To think that the creator co-signs on the trust documents is a mistake. This is not the case. Remember, as we have said, the creator (settlor) relinquishes authority at the beginning of the trust. Yes, you are right — if the creator were to have signatory power over the whole trust, it would place its assets at great risk. In fact, that would transform it from an irrevocable trust into a revocable one. That is precisely why good Natural Law Trusts are irrevocable. By having the creator relinquish control at the beginning, it makes the assets irrevocably protected within the trust.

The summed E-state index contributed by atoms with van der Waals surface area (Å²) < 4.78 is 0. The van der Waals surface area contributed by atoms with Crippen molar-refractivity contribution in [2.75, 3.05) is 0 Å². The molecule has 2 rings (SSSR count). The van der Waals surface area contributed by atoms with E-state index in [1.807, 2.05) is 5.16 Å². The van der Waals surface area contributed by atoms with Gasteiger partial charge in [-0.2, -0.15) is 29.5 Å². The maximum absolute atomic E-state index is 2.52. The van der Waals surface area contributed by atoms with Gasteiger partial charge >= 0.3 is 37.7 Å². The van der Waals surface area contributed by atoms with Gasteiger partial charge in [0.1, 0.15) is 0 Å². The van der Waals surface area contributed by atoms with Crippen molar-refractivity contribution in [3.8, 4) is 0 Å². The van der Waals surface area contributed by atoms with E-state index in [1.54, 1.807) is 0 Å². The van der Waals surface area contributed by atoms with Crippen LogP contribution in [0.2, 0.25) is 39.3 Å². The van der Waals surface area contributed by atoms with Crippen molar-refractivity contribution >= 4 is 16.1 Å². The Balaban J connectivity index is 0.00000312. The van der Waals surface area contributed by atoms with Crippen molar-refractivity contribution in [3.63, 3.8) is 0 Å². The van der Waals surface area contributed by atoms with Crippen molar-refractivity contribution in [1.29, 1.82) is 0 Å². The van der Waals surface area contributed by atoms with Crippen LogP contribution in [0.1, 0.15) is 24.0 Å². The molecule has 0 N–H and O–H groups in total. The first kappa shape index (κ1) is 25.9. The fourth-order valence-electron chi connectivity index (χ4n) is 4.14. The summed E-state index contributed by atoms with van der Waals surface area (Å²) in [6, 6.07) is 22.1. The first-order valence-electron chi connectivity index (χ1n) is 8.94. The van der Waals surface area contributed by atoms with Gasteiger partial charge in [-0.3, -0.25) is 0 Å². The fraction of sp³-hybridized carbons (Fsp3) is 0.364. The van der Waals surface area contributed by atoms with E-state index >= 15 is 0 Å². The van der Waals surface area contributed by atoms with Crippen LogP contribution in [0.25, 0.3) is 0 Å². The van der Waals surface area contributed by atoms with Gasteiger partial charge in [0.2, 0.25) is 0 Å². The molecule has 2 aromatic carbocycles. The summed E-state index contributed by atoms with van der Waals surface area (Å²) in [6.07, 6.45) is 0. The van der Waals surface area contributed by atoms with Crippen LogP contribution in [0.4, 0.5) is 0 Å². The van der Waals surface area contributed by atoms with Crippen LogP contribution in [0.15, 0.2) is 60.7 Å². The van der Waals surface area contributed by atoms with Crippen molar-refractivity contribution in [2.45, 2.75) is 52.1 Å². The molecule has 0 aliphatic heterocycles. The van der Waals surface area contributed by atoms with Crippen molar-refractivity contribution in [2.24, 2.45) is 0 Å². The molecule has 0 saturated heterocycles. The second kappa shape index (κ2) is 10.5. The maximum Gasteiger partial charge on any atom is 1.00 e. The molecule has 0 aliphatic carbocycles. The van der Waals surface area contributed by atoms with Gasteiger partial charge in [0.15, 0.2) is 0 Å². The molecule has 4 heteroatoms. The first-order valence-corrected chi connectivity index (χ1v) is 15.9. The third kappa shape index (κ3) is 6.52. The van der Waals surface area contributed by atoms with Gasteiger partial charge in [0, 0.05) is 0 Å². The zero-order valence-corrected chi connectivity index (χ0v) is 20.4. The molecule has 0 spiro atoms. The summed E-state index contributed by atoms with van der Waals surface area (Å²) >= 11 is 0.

A funny story about this occurred in 2013, when a trustee went to a branch of Chase Bank to open an account. The bank refused to open the account on the basis that the trust gave the settlor no signatory authority over the entire trust. When we communicated this to our trust writer, he laughed and said “Of course that is what they would like! By giving the creator signatory power over the whole trust, it makes it a ‘grantor trust’ — and it is thus revocable. It makes it a lot easier to penetrate and get at its assets.” So, that is why the good Natural Law Trusts are irrevocable.